As an American teenager in 2015, I know a little something about John Green. The author/vlogger/cultural icon has come to the forefront of young adult literature, AP US History study sessions and general teen talk. Last summer, his hit novel The Fault in Our Stars was adapted to the big screen, and it was this film’s hype that led me to read the book everyone seemed to bawl their eyes out at. I certainly found something to savor in both the book and the film, and the rest of his bibliography sits on my bookshelf, being some of the only books I’ve been willing to buy (and hopefully read someday).
Next up to the box office is his 2008 novel Paper Towns, which comes to theaters later this month. My paperback copy of this book came by virtue of Green’s alma mater, Kenyon College. As an accepted student, Kenyon offered a free paperback copy of a book by an alumnus of the college, so naturally I picked the book with the large red thumbtack and a familiar name. I took the book with me when I traveled abroad to Spain amidst the stress and uncertainty of my pending college decision. Seeing Q and company, as senior year lifts them up and pushes them in different directions, seemed fittingly cliché that this was the book I had with me as I made the decision as to where I’d spend the next four years of my life.
About a month after receiving my copy, I was reading the end of the tale as my father, sister, and I drove down I-81 en route from Washington and Lee University. Two weeks prior, after a month of toiling and thinking, I made the choice to attend Kenyon College, but I had just visited a school I had fallen in love with, whose waitlist forced me to remember whether or not I still loved this place. Indeed, none of this narrative has anything to do with the soundtrack to this box office dramedy. Yeah, the soundtrack is a pretty nice listen, but it feels kind of special too. This pretty-good-book-turned-film soundtrack carries itself well as an audio blueprint of what this story should feel like.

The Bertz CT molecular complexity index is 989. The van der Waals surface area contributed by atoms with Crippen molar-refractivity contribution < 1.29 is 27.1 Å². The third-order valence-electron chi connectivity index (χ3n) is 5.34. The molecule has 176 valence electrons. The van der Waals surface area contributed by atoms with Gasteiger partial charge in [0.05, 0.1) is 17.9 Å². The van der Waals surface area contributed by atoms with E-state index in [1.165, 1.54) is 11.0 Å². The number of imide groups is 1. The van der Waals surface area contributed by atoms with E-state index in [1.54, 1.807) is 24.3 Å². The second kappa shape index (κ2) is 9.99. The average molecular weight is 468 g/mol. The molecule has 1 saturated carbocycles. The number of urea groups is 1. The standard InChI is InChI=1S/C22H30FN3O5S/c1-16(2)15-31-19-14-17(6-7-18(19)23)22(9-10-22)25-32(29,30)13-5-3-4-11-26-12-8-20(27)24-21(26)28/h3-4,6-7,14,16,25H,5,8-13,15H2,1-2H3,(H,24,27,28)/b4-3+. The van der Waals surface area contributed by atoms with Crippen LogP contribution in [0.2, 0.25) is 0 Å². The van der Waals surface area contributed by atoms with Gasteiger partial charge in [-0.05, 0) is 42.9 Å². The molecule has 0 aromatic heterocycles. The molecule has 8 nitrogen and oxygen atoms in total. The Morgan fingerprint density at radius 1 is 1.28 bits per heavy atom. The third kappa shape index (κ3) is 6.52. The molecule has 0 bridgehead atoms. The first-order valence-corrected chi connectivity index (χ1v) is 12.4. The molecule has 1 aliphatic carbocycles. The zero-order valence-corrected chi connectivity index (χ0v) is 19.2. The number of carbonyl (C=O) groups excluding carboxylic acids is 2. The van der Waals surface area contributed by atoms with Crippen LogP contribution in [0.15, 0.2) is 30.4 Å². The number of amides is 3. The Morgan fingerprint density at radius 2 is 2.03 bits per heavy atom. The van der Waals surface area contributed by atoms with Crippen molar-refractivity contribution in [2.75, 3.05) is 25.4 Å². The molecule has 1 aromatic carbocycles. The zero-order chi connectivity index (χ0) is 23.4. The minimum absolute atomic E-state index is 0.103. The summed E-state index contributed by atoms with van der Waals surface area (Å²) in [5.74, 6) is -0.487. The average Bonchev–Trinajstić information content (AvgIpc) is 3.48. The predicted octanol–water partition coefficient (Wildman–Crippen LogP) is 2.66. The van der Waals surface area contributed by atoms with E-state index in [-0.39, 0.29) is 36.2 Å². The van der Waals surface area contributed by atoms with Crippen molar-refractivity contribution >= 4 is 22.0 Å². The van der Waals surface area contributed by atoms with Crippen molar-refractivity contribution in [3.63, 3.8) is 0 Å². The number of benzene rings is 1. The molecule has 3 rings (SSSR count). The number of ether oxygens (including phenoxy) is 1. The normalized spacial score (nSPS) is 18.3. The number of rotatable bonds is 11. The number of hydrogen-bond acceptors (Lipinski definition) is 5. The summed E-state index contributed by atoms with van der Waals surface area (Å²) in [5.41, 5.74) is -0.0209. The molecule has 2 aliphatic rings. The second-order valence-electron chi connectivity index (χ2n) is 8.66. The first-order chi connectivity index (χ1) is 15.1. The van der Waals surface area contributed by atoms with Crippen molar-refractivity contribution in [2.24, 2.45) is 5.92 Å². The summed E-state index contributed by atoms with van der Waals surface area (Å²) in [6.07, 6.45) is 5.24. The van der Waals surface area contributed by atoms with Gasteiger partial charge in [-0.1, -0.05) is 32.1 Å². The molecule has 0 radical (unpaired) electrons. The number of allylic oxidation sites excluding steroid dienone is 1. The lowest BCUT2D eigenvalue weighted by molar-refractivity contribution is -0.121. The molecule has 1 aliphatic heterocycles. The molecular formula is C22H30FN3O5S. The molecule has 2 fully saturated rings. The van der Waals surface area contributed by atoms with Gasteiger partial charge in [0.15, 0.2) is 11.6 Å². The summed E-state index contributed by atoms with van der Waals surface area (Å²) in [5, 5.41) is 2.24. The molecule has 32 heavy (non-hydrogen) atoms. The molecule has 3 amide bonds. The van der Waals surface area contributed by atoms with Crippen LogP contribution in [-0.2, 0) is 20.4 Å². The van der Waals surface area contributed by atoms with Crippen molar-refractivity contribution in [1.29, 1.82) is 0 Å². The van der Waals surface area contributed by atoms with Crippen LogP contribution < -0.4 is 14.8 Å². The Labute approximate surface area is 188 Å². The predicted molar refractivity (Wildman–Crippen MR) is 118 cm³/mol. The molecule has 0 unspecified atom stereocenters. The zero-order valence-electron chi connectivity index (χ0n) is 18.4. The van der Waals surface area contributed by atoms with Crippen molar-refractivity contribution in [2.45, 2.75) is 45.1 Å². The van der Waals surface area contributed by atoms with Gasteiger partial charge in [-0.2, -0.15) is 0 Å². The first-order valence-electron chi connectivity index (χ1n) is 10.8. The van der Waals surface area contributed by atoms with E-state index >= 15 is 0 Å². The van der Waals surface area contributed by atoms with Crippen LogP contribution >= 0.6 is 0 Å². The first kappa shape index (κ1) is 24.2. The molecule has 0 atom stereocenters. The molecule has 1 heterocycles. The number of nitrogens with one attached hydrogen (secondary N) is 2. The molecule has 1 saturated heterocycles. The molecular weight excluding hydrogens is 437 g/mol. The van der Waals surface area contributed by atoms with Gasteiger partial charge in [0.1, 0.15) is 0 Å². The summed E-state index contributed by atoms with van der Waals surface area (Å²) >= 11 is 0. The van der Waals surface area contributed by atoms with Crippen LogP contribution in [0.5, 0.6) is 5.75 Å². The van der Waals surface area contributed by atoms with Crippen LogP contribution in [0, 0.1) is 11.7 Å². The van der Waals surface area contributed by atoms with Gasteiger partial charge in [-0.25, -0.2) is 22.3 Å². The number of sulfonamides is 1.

As for the soundtrack itself, it’s sort of fascinating to see how it stretches itself musically. It makes sense that this is all for the same film, as it feels like something any teen would be okay with listening to. However, it somehow manages to click with the cues of the story that the film and book set forth. Sticking itself in the indie/indie pop realm, the contributions of Santigold, Sam Bruno and Saint Motel feel fresh and slick, sending a rush excitement through the rest of the compilation. Without having seen the film, they seem to have a fitting place to go that works with this story full of youth and exuberance. Contributions by Vance Joy and Vampire Weekend are strong pieces of the soundtrack that are sure to hit with the audience as well.
Scattered throughout are tracks that tread the line of the fun and light, to the end of melancholy and emotional. Son Lux, who also scored the film itself, balances the two on a special mix of “Lost It to Trying”, while the Svidden & Jarly remix of Galantis’s “Runaway (U & I)” is fit for a night out, but in some respects, is a little too real for Paper Towns. The tail of the compilation is where the emotions hit in. The last four songs of the record are its slowest takes, and the last three in particular work well in tandem. Indie rock stalwarts The Mountain Goats and The War on Drugs change the tone up a little bit away from the poppy side of things. Closing out the record, the Naked Brothers Band fan in me savored the nuanced maturity behind the closer by Nat and Alex Wolff.
As a soundtrack for a movie, it’s awkward trying to judge the merits of this compilation, which kind of plays out like a mixtape. It’s a prime example of how songs can mix together to create a cohesive package that radiates a combination of emotion and pleasure. It makes sense that the indie vibes and semi-pop thrills offered here are associated with the film, as they capture the essence of the story it tells, moving along with the story pretty well on an emotional level. As someone who definitely felt vague parallels, and a bit of an emotional attachment to this story, this soundtrack sends off an inexplicable sense of nostalgia that sends the images of Q, Margo, Radar, Lacey and Ben, as their journey of making sense of themselves fit nicely into my little personal episode of the same.